Citizen Kane Movie Analysis: The Tragedy of a Millionaire

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The media depicts people in different perspectives that leave individuals with the urge to dig into their real character and complications hidden in their reputation. Citizen Kane, produced and directed by Orson Wales is among the highly rated and most famous films in the world and surrounds the mysterious life of Charles Kane. The film makes use of remarkable narrative, scenes, and cinematic techniques and innovations to present its argument and meaning. Two fascinating themes have been developed in the film. First, regards the weight given to material wealth and humiliation of a public figure’s personality. These themes have been integrated to bring an irony of the story of an American figure whose story of success turns into loneliness, feelings of nostalgia, and eventually death.

The characters in Citizen Kane are used to develop a personal theme through verbal utterances, while visual implications help in developing the theme of materialism. These distinctive styles together unfold the form of the mysterious story which revolves around the tragedy of millionaire newspaperman, called Kale. Kale builds his reputation, underpinning himself as the person whom the underprivileged can look upon. However, he becomes greedy for power, wealth, and immortality, which completely corrupt his personality. Kane believes that he can buy anything that he did not have, as seen in the instance, he tries to offer his second wife material possessions in exchange for her love. The visual brilliance in Citizen Kane that is shown through Gregg Toland’s camera work and mise-en-scene makes the movie great in portraying its meaning as described by Carringer (652). These include lighting, camera movements, screen frame size, and deep and long shots.

The main form of the movie is the use of flashback and deep focus to show the plot and allow the audience to understand Charles Kane’s final words through interviews with the fundamental people in his life before he died. The flashbacks reveal the ultimately unhappy life that Kane lived, especially with Emily, his first wife (Cowad 35). In one scene, the couple sits close to one another when Emily starts accusing him of lack of free time. Occasions follow back-to-back with spinning camera techniques introducing them, with the last one showing the couple sitting far apart from each other. This illuminated the possibility of separation between them and gave the audience the hint f a divorce. The conversations are characterized with lower angle filming giving the viewers the chance to only see a single face of the characters in the scene. The sole perspective focus of the actor brings the idea that the story had multiple truths (Cowad 39).

In most cases, the camera angles upwards to the film’s stronger characters and angles down to the others. In instances where Kane is talking to his wife Susan, the camera places her in a subordinate position, angled in such a way that he is looking down on her. In addition to that, a dark shadow crosses the face of Susan beneath Kane, showing the audience that she only existed in the shadow of Kane. As the story progresses, Kane is shown begging Susan not to leave her, with the camera shooting him at eye level hence putting them on the same level. As Susan walks away to leave him, light is seeing surrounding her, illustrating that she had gained some power and left Kane’s shadow that was hovering her.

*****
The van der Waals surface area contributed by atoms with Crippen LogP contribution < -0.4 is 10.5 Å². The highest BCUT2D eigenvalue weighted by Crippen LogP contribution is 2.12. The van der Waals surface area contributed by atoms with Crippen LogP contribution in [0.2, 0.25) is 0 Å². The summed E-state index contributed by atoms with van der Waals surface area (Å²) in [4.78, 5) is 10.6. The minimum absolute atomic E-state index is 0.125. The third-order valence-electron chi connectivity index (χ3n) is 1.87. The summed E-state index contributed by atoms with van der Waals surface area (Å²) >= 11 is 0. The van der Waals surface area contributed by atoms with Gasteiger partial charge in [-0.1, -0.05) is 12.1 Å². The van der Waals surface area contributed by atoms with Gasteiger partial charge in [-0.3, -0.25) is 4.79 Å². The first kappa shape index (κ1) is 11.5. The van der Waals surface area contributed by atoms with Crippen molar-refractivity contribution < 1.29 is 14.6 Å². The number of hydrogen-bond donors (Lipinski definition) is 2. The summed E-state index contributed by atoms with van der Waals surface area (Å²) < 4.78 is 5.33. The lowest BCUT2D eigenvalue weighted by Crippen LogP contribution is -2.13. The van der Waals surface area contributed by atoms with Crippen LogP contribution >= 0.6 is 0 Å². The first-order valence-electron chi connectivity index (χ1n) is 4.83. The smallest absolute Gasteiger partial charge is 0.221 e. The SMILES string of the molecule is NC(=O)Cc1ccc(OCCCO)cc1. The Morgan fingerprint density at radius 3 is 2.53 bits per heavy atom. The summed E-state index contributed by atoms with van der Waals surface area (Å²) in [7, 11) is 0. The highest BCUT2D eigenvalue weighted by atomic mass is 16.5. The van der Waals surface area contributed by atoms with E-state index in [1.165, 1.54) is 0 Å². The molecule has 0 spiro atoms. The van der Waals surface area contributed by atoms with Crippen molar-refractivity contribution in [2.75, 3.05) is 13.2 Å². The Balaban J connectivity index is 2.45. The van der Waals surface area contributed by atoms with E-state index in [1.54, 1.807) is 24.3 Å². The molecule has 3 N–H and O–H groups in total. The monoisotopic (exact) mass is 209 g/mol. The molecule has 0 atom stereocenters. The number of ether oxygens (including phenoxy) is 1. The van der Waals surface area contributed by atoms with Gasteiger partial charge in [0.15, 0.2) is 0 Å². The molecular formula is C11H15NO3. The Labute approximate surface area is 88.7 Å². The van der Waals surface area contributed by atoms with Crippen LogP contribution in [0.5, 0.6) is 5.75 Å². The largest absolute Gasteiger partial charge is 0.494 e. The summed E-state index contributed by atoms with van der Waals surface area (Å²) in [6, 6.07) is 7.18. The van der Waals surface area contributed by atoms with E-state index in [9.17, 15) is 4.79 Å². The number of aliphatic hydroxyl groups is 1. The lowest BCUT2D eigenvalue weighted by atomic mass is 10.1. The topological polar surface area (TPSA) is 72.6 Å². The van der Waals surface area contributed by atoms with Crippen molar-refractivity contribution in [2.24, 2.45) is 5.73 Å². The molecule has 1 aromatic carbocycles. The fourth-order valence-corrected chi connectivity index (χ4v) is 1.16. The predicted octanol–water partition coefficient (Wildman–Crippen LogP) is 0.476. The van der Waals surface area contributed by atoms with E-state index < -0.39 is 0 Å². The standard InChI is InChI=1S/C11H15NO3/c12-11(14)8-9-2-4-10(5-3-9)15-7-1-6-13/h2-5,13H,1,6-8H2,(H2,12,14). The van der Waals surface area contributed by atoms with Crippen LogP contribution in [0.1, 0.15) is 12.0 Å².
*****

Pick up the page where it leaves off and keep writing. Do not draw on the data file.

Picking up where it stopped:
The movie uses camera positions to put across psychological and artistic effects, the detachment existing in Kane’s life, with the opening sequence of the first scene revealing the world in which Kane lived in. In the opening of the Citizen Kane’s scene is a shot from which a sign written “NO TRESPASSING” is revealed (“Citizen Kane”). According to Carringer (95), the camera shows a close up on the fence and ban, portraying that the audience is going to see into the forbidden place. A fade-in effect introduces a second shot through tilting the camera up on the fence, seemingly large enough to give the viewers an idea that they can see what is behind it, creating an illusion. The cinematographer continues moving the camera vertically, revealing a shot through which a gate labeled “K” can be seen at the behind of a castle.

This shows a deep focus of the camera that gives us the view of two elements at the same time i.e., the castle and the gate. This shot dissolves to another one showing two other features, the castle and a cage which substitutes the gate. The dissolvent continues, eventually revealing the dominant element with the background of the castle represented by the light emanating from its window. This is the castle belonging to Charles Kane, and the no trespassing sign on the fence tells the audience how he had secluded himself from other people. All the shots are comprised of music and photography, where the music is cut with the going off of the light from the castle window at the last shot. All these shots and the revealed elements express the realism of the movie’s theme, materialism, and functional meaning of getting into Kane’s bedroom (Tomasulo 46). The technique and the accompanying weary music play the role of drawing the viewer’s attention and set the mystery’s tone.

The image of a snowstorm is created to let the viewer see the glass glob, which is fast zoomed out, making it invisible, signifying how significant it was. The zooming out of the glass glob is a metaphoric representation of the internal conflict in Kane that was yet to be solved. The camera then closes up on Kane’s face, his ambiguous character revealed by the viewer’s inability to see his facial expression. The focus of the camera is stressed on his mouth to emphasize on the word “Rosebud”. When the dying Kane says the word, it is hardly heard. Kane’s sound, the noise, and silence prevailed before his death tells the viewers how vital the word was in the movie plot and increases their suspense on its mystery.